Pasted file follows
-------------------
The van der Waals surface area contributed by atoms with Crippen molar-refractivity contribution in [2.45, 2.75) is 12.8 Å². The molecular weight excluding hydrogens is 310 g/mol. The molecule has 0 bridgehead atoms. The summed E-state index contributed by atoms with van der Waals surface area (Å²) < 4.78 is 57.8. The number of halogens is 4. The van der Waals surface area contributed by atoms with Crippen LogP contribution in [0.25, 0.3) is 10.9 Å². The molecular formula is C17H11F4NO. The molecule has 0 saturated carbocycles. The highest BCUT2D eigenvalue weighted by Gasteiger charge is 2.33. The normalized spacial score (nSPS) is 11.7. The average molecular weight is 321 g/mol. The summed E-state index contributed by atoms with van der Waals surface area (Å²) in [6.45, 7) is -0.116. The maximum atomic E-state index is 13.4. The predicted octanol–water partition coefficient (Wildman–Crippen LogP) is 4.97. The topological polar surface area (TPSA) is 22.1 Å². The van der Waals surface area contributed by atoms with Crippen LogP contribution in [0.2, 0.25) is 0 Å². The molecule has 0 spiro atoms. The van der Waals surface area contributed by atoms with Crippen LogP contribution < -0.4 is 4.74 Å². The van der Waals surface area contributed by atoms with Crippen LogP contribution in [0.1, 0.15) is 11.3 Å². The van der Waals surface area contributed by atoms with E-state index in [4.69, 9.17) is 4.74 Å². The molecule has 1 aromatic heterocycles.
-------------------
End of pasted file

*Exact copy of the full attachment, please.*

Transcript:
The van der Waals surface area contributed by atoms with Crippen molar-refractivity contribution in [2.45, 2.75) is 12.8 Å². The molecular weight excluding hydrogens is 310 g/mol. The molecule has 0 bridgehead atoms. The summed E-state index contributed by atoms with van der Waals surface area (Å²) < 4.78 is 57.8. The number of halogens is 4. The van der Waals surface area contributed by atoms with Crippen LogP contribution in [0.25, 0.3) is 10.9 Å². The molecular formula is C17H11F4NO. The molecule has 0 saturated carbocycles. The highest BCUT2D eigenvalue weighted by Gasteiger charge is 2.33. The normalized spacial score (nSPS) is 11.7. The average molecular weight is 321 g/mol. The summed E-state index contributed by atoms with van der Waals surface area (Å²) in [6.45, 7) is -0.116. The maximum atomic E-state index is 13.4. The predicted octanol–water partition coefficient (Wildman–Crippen LogP) is 4.97. The topological polar surface area (TPSA) is 22.1 Å². The van der Waals surface area contributed by atoms with Crippen LogP contribution in [0.2, 0.25) is 0 Å². The molecule has 0 spiro atoms. The van der Waals surface area contributed by atoms with Crippen LogP contribution < -0.4 is 4.74 Å². The van der Waals surface area contributed by atoms with Crippen LogP contribution in [0.1, 0.15) is 11.3 Å². The van der Waals surface area contributed by atoms with E-state index in [4.69, 9.17) is 4.74 Å². The molecule has 1 aromatic heterocycles.